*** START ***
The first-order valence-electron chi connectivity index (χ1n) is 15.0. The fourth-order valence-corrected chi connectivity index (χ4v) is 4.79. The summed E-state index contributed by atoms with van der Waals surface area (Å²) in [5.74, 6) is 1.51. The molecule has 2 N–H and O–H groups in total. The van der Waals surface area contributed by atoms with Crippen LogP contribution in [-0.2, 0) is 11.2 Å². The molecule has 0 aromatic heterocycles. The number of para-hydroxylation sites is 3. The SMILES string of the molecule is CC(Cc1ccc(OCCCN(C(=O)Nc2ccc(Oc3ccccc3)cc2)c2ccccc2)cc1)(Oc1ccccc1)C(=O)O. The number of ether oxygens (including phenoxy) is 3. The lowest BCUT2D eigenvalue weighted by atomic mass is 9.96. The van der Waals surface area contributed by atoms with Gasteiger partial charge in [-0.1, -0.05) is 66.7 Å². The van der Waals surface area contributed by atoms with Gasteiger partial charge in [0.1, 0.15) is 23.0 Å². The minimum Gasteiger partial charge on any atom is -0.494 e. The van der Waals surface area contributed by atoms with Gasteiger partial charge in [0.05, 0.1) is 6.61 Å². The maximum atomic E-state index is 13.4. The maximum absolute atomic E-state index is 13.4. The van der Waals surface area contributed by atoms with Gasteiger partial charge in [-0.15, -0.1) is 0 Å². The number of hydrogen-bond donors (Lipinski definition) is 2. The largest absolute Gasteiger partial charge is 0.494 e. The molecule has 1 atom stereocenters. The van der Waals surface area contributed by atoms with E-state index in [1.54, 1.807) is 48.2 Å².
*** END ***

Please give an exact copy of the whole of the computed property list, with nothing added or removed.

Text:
The first-order valence-electron chi connectivity index (χ1n) is 15.0. The fourth-order valence-corrected chi connectivity index (χ4v) is 4.79. The summed E-state index contributed by atoms with van der Waals surface area (Å²) in [5.74, 6) is 1.51. The molecule has 2 N–H and O–H groups in total. The van der Waals surface area contributed by atoms with Crippen LogP contribution in [-0.2, 0) is 11.2 Å². The molecule has 0 aromatic heterocycles. The number of para-hydroxylation sites is 3. The SMILES string of the molecule is CC(Cc1ccc(OCCCN(C(=O)Nc2ccc(Oc3ccccc3)cc2)c2ccccc2)cc1)(Oc1ccccc1)C(=O)O. The number of ether oxygens (including phenoxy) is 3. The lowest BCUT2D eigenvalue weighted by atomic mass is 9.96. The van der Waals surface area contributed by atoms with Gasteiger partial charge in [-0.1, -0.05) is 66.7 Å². The van der Waals surface area contributed by atoms with Gasteiger partial charge in [0.1, 0.15) is 23.0 Å². The minimum Gasteiger partial charge on any atom is -0.494 e. The van der Waals surface area contributed by atoms with Gasteiger partial charge in [0.05, 0.1) is 6.61 Å². The maximum atomic E-state index is 13.4. The maximum absolute atomic E-state index is 13.4. The van der Waals surface area contributed by atoms with Gasteiger partial charge in [-0.15, -0.1) is 0 Å². The number of hydrogen-bond donors (Lipinski definition) is 2. The largest absolute Gasteiger partial charge is 0.494 e. The molecule has 1 atom stereocenters. The van der Waals surface area contributed by atoms with E-state index in [1.54, 1.807) is 48.2 Å².